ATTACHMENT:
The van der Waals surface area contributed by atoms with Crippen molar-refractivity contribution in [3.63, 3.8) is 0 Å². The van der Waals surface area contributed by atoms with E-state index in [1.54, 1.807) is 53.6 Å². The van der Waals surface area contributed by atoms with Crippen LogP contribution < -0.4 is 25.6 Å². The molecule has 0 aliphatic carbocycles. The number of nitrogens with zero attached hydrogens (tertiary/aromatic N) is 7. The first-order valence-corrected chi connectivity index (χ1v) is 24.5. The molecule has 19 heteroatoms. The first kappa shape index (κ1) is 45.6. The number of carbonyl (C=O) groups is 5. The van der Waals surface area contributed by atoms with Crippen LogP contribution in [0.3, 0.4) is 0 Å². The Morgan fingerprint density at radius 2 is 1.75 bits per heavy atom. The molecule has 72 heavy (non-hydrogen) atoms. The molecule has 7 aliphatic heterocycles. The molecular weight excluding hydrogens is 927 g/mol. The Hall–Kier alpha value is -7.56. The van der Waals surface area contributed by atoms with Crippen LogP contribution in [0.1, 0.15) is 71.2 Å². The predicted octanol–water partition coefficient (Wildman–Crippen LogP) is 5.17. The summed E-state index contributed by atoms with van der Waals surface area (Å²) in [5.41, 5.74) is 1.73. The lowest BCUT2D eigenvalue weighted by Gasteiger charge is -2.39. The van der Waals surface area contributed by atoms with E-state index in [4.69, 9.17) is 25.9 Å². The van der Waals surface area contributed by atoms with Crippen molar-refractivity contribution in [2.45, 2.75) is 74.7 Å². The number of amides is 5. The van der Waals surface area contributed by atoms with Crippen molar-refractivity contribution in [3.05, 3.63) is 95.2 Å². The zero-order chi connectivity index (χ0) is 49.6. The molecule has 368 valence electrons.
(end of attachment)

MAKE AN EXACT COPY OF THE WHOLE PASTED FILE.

The van der Waals surface area contributed by atoms with Crippen molar-refractivity contribution in [3.63, 3.8) is 0 Å². The van der Waals surface area contributed by atoms with E-state index in [1.54, 1.807) is 53.6 Å². The van der Waals surface area contributed by atoms with Crippen LogP contribution < -0.4 is 25.6 Å². The molecule has 0 aliphatic carbocycles. The number of nitrogens with zero attached hydrogens (tertiary/aromatic N) is 7. The first-order valence-corrected chi connectivity index (χ1v) is 24.5. The molecule has 19 heteroatoms. The first kappa shape index (κ1) is 45.6. The number of carbonyl (C=O) groups is 5. The van der Waals surface area contributed by atoms with Crippen LogP contribution in [0.3, 0.4) is 0 Å². The Morgan fingerprint density at radius 2 is 1.75 bits per heavy atom. The molecule has 72 heavy (non-hydrogen) atoms. The molecule has 7 aliphatic heterocycles. The molecular weight excluding hydrogens is 927 g/mol. The Hall–Kier alpha value is -7.56. The van der Waals surface area contributed by atoms with Crippen LogP contribution in [0.1, 0.15) is 71.2 Å². The predicted octanol–water partition coefficient (Wildman–Crippen LogP) is 5.17. The summed E-state index contributed by atoms with van der Waals surface area (Å²) in [5.41, 5.74) is 1.73. The lowest BCUT2D eigenvalue weighted by Gasteiger charge is -2.39. The van der Waals surface area contributed by atoms with E-state index in [4.69, 9.17) is 25.9 Å². The van der Waals surface area contributed by atoms with Crippen molar-refractivity contribution in [2.45, 2.75) is 74.7 Å². The number of amides is 5. The van der Waals surface area contributed by atoms with Crippen molar-refractivity contribution in [3.05, 3.63) is 95.2 Å². The zero-order chi connectivity index (χ0) is 49.6. The molecule has 368 valence electrons.